This sermon is part of the sermon series Introduction to Philemon.See series.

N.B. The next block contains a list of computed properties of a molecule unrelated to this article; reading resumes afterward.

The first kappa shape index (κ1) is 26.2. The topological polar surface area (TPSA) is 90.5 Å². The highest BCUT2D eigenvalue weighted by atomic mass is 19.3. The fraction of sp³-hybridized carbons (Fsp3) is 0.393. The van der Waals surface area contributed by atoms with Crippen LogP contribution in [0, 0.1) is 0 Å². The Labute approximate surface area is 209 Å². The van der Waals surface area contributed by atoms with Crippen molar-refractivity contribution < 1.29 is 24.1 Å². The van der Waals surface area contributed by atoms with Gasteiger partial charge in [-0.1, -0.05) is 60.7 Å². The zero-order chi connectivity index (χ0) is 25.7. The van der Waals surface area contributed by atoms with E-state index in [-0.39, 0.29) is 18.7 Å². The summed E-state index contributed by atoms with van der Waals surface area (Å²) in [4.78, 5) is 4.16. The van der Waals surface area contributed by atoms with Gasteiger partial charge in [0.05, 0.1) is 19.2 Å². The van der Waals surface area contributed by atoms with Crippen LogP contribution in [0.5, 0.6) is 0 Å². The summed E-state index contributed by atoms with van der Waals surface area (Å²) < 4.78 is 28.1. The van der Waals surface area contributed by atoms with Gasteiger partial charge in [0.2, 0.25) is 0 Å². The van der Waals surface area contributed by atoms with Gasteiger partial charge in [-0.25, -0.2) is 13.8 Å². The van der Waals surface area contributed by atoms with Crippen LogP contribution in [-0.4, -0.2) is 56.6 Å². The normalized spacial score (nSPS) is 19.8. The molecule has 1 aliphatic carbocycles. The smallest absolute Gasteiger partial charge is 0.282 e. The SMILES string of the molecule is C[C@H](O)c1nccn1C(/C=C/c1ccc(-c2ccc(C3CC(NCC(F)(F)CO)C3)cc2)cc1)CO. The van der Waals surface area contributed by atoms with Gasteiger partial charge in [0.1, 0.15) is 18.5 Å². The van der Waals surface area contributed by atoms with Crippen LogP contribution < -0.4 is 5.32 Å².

Victor Hugo's novel, Les Miserables, is a story about Jean Valjean, who was sentenced to a nineteen-year prison term for stealing a loaf of bread. During his imprisonment, Valjean hardened into a tough convict. No one could beat him in a fight. No one could break his will. Valjean finally earned his release but found he had nowhere to go. He wandered through the village seeking shelter until a generous bishop had mercy on him. That night, while the bishop and his sister fell asleep, Valjean rose from his bed, rummaged through the house, and crept off into the darkness with the family silver. Three policemen knocked on the bishop's door the next morning, with Valjean in hand. They had caught him with the stolen silver and were ready to send him back to prison for life. But the bishop responded in a way no one expected: "So here you are!" he said to Valjean. "I'm delighted to see you! Had you forgotten that I gave you the candlesticks as well? They're silver like the rest, and worth a good 200 francs. Did you forget to take them?" Valjean was startled and stared at the old man with an expression no words could convey. Valjean was no thief, the bishop told the policemen: "This silver was my gift to him." When the policemen left, the bishop gave the candlesticks to his guest, who was now speechless and trembling. "Do not forget, do not ever forget," said the bishop. "You have promised to use the money to make yourself an honest man." The power of the bishop's act, which defied every human instinct for revenge, changed Valjean's life forever. A naked encounter with forgiveness melted the granite defenses of his soul. He kept the candlesticks as a precious memento of grace and dedicated himself from then on to helping ...
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